Valencia calling

Hello! I am back in the castle- well not exactly, but I am surrounded by one foot thick, uninsulated concrete walls and our downstairs entrance has got iron bars to protect us. At the moment, we have moved into our new temporary residence in Cheste - a small, slightly repressed village in the suburbs of Valencia, Spain.

So, “Hola, amigos! 

This city has a lot of medieval styled buildings and streets so narrow that our twin-baby stroller cannot fit onto the sidewalks, with the exception of the new part of the town designed for two-way traffic and  for the modern citizens of the world.

Our little “castle” on Calle Laurel has got three bedrooms, one master bedroom, one for children and one in the other end  of the apartment for “a grandparent”- although that room is just full of luggage now. We have got stone floors and granite kitchen table tops with two large marble sinks - the bigger sink works well as children’s bath tub. Now we should learn install our own gas bottle to heat the water, so we don’t need to shower with cold water or  heat up  bath-time water in casseroles for our children... I would say, we have adjusted rather well to the Spanish sunshine and mañana. We`ve even rented a blue little Nissan, just big enough to fit our cube, aerial hoop, silks, costumes, the twin baby stroller and two kids in the back, so we can freely commute to the shows and back in and around of Valencia.

Coming from the cold north where open air shows are scarce, it is mind-opening to see that here in Spain, a three-month long tour can be performed at an outside stage just on the city plazas. What a great way to spend an evening  with your extended family in the fresh air, watching beautiful dancing, singing and circus entertainment.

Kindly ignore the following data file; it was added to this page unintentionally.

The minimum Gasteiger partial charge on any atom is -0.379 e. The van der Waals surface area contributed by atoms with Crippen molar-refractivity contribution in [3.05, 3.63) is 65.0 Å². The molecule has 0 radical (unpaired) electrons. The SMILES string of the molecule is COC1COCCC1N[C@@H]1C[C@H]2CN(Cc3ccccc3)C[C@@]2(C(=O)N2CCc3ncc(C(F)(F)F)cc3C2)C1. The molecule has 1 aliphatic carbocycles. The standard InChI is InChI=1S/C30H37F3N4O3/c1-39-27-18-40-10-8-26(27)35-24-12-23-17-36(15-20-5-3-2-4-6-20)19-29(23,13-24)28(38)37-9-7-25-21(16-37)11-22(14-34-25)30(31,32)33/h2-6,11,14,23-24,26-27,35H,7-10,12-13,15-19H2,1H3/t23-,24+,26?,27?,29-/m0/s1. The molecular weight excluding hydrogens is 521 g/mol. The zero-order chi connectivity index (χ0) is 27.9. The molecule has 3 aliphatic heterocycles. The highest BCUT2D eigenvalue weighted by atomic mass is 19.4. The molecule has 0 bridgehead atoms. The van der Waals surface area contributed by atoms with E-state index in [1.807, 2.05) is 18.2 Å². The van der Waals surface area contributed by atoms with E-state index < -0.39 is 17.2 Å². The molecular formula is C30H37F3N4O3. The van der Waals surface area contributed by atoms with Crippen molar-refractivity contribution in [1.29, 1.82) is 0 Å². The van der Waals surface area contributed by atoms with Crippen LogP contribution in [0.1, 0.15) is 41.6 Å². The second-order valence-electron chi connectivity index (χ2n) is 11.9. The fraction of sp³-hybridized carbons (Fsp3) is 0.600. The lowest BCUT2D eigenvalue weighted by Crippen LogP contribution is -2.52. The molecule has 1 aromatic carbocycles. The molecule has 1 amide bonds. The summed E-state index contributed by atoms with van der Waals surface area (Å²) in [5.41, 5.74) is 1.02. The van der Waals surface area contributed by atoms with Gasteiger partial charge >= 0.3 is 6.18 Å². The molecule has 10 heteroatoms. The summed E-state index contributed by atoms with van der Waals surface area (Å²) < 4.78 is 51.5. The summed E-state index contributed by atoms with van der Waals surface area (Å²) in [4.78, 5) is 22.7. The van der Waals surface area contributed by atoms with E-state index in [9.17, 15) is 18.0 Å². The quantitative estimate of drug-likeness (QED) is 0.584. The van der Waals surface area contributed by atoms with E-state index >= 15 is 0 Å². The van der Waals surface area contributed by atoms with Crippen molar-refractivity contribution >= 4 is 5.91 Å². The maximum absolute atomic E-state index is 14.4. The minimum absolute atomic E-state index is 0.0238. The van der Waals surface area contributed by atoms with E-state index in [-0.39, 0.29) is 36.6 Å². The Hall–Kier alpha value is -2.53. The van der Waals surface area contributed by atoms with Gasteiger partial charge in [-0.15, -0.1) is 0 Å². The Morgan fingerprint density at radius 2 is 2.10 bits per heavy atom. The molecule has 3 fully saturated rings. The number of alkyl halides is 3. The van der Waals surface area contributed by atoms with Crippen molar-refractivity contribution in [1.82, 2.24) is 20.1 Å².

What about Prince Leo and Princess Snowberry? They are with us, of course, incredible adjusting to this new life in Spain. During our very late shows (which means the show can start anytime between 23 or 01 hours...), they sit in the twin baby cart in our dressing room  tent, snacking with fresh pineapple pieces and croissants, watching cartoons from our portable multimedia player. Even though, they do take up a lot of our concentration, I am ever so proud of them and their ability to adjust.

It is difficult to get good nannies, especially in new places. How can I trust to leave my children with strangers in a new place? If the company who invites does not support the search of a nanny, we will most likely take the children to work with us. My mind is at ease when I know that they are waiting for us in the dressing room. At least here in Spain, so far all the Spanish people and Spanish companies we have worked with are family friendly. This is not evident in many other countries, i.e Germany. One point to Spain! 

Of course, we try to respect customs of each place we work for, but as a mother, I do prefer to have the liberty and choice to take my children to work if needed. Many of my artists colleagues also have gone through similar faces during their career, children sleeping in the props boxes during the show or they need to set up a time-watch to prepare for the show in order to be able to take care of the kids and work all together. 

Perhaps, it is hard to see how children and work can be combined, but the impossible is possible if one really wants - and needs it too. Besides, our children are such a blessing.

Our “rubio” Prince Leo has charmed everyone here with his ice-blue eyes and wide smile and getting even a kiss from a little Spanish angelica, and  Princess Snowberry goes to an English-Spanish daycare group and has already learned to count in Spanish. Uno, dos, tres, cuatro!

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© Circus Princess 2014